Was there anyone in the list of 19 people - the early leaders of the nation - who might be a staunch opponent of any further breaking up of states?

At that stage both Nehru and Rajagopalachari were opposed to the creation of the states. Nehru was always fearful of what had happened with Partition. Don't forget that the Congress had always stood for a united India, and that idea had been wrecked by the creation of Pakistan. So Nehru felt that since religion had formed the basis for the separation of the nation, so might language. He didn't really understand that linguistic diversity and national unity were perfectly compatible. Rajagopalachari was initially sentimentally attached to the idea of undivided Madras. But both gave up their opposition; once the SRC was created in 1956, both Nehru and Rajagopalachari saw clearly that this was the way forward. But as far as further division is concerned, as we now witness in demands for Telangana or Bodoland, I think only Ambedkar might have seen the possibility which he clarified with his formulation.

I will just point to one quote in the epilogue to your book India after Gandhi, where you quoted historian Michael Howard; he said "No nation can be born without war, no self conscious community could establish itself as a new and independent actor on the world scene without an armed conflict or the threat of one." But with increasingly divisive calls that we hear from various parts of the country, do you ever fear that Howard's affirmation may come to bear upon the formation of states or even the fragmentation of India?

I don't think so. Howard's formulation is based on the European experience. He is a historian of Europe and he may have felt that whatever happened in Europe would set the template for what happens everywhere else. I agree India faces multiple problems. I am not the one to underestimate the problems we face as a nation, as a democracy or as a society. But war is not something which defines us. Enmity with another nation does not define us, though some people would like to define India as anti-Pakistan. Pakistan is defined as anti-India - that's the stated definition, that is why it was created, to separate out of India. Among the Pakistani military and a large section of the political elite, their self definition is "We are against India, we are not India."

That may be mirrored to some extent in some jingoistic television channel or the other, but by and large we know that our self definition is something else. It has more to do with our attempts to reconcile our unity in diversity, our continuous struggle to overcome historic inequalities and discrimination - against Dalits, women, our ceaseless struggle to maintain peace and harmony among the major religious communities and so on.

We recognise the fact that the Indian idea or experiment is not about war, not about conquering territories, even though we do need a robust army and air force to protect our borders. But I think the European experience is born out of war. The collective national memory of France is of wars against Britain or Germany; the collective national memory of Poland is of wars against Russia or Germany. That's how it was historically and Howard has reacted to that. However, in India that is not the case. Though there may be some people who may want us to define ourselves as anti-Pakistan above all, I think that is an impoverished definition of India.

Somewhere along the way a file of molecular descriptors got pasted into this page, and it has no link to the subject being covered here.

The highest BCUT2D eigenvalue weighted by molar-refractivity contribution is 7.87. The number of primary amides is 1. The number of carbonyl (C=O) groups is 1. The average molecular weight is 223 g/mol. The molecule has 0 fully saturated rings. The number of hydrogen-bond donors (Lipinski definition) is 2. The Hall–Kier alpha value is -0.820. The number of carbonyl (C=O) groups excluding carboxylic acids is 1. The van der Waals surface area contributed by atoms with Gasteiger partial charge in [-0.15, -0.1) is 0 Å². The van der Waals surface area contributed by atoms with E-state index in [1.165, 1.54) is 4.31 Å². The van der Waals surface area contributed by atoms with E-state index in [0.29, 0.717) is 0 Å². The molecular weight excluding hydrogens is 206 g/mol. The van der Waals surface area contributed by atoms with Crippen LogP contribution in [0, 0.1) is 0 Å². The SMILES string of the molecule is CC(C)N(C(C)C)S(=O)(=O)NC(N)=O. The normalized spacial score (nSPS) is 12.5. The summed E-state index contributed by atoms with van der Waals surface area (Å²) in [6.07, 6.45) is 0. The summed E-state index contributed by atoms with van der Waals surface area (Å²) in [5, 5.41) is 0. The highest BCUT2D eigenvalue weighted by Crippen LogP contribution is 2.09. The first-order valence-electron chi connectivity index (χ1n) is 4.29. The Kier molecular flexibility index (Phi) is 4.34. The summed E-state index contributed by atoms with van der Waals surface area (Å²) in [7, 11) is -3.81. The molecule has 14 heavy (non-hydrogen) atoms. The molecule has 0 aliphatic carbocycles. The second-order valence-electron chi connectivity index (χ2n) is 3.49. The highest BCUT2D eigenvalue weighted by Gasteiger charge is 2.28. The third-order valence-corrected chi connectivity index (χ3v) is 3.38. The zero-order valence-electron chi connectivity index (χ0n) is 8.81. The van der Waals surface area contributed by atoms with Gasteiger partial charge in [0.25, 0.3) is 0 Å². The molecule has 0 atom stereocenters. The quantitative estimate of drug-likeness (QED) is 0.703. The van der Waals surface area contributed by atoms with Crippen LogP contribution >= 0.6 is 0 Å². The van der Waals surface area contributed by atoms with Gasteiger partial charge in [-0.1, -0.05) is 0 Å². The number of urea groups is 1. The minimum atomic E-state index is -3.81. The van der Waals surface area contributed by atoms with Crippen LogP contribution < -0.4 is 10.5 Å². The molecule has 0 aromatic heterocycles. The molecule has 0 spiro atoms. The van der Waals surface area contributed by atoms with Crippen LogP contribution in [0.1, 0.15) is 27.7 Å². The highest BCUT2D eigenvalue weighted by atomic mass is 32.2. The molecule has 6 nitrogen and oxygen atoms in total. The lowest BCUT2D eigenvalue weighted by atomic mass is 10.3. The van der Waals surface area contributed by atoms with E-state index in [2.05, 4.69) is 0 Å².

What would you say then about the secessionist movements within India, let us say in Kashmir or the North-east?

Those are real issues, particularly Kashmir. In Nagaland, there seems to be a kind of recession since there is a ceasefire and there has been no armed conflict between the Indian army and the insurgents for years. Manipur is a more complicated case, there are lots of insurgent groups there, but no clear secessionist movement.

Kashmir remains an alive and complicated issue, very fragile. It is a dispute between India and Pakistan and it is not easy to see it being resolved in the next 30 to 40 years. It would require focussed and very far-sighted statesmanship in Delhi, it would require a bipartisan collaboration between the BJP and the Congress. Whoever is in power should cooperate with the Opposition to move forward on Kashmir. So Kashmir is a complicated issue and that will certainly take time.

But in the final analysis, when viewed comparatively, the Indian experiment of marrying national unity with diversity is doing reasonably ok. On the other hand, the Indian experiment with eliminating poverty, creating an inclusive and fair society, creating transparent and impartial systems of administration . those are not working very well. That is where there is cause for concern, not over the unity of India.